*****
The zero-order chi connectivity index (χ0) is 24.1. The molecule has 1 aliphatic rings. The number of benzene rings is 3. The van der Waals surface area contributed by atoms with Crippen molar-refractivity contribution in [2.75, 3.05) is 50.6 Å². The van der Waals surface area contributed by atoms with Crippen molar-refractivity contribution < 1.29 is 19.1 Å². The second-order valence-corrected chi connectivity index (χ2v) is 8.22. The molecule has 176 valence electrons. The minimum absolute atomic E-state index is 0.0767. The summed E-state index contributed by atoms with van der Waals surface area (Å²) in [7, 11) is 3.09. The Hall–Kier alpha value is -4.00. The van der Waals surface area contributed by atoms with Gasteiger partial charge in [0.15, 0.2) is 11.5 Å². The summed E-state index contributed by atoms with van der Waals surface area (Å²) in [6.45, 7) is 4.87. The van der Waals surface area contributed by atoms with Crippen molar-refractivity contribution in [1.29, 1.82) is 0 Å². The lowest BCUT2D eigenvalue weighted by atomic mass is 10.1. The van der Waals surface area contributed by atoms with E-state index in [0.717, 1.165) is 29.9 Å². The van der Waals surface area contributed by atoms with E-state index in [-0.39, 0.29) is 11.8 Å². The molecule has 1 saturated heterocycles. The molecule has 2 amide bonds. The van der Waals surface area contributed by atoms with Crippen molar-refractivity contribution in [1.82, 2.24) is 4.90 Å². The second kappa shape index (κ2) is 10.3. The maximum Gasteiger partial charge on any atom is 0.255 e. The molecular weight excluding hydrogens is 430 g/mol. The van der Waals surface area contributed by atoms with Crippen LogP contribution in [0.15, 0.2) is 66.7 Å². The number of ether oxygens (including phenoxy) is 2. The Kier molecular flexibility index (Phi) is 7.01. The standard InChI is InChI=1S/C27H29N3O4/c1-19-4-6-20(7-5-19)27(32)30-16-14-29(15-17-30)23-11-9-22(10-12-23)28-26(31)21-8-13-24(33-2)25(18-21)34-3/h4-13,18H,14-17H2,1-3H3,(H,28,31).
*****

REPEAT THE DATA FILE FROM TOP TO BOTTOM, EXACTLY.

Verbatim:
The zero-order chi connectivity index (χ0) is 24.1. The molecule has 1 aliphatic rings. The number of benzene rings is 3. The van der Waals surface area contributed by atoms with Crippen molar-refractivity contribution in [2.75, 3.05) is 50.6 Å². The van der Waals surface area contributed by atoms with Crippen molar-refractivity contribution < 1.29 is 19.1 Å². The second-order valence-corrected chi connectivity index (χ2v) is 8.22. The molecule has 176 valence electrons. The minimum absolute atomic E-state index is 0.0767. The summed E-state index contributed by atoms with van der Waals surface area (Å²) in [7, 11) is 3.09. The Hall–Kier alpha value is -4.00. The van der Waals surface area contributed by atoms with Gasteiger partial charge in [0.15, 0.2) is 11.5 Å². The summed E-state index contributed by atoms with van der Waals surface area (Å²) in [6.45, 7) is 4.87. The van der Waals surface area contributed by atoms with Crippen molar-refractivity contribution in [1.29, 1.82) is 0 Å². The lowest BCUT2D eigenvalue weighted by atomic mass is 10.1. The van der Waals surface area contributed by atoms with E-state index in [0.717, 1.165) is 29.9 Å². The van der Waals surface area contributed by atoms with E-state index in [-0.39, 0.29) is 11.8 Å². The molecule has 1 saturated heterocycles. The molecule has 2 amide bonds. The van der Waals surface area contributed by atoms with Crippen molar-refractivity contribution in [1.82, 2.24) is 4.90 Å². The second kappa shape index (κ2) is 10.3. The maximum Gasteiger partial charge on any atom is 0.255 e. The molecular weight excluding hydrogens is 430 g/mol. The van der Waals surface area contributed by atoms with Crippen LogP contribution in [0.15, 0.2) is 66.7 Å². The number of ether oxygens (including phenoxy) is 2. The Kier molecular flexibility index (Phi) is 7.01. The standard InChI is InChI=1S/C27H29N3O4/c1-19-4-6-20(7-5-19)27(32)30-16-14-29(15-17-30)23-11-9-22(10-12-23)28-26(31)21-8-13-24(33-2)25(18-21)34-3/h4-13,18H,14-17H2,1-3H3,(H,28,31).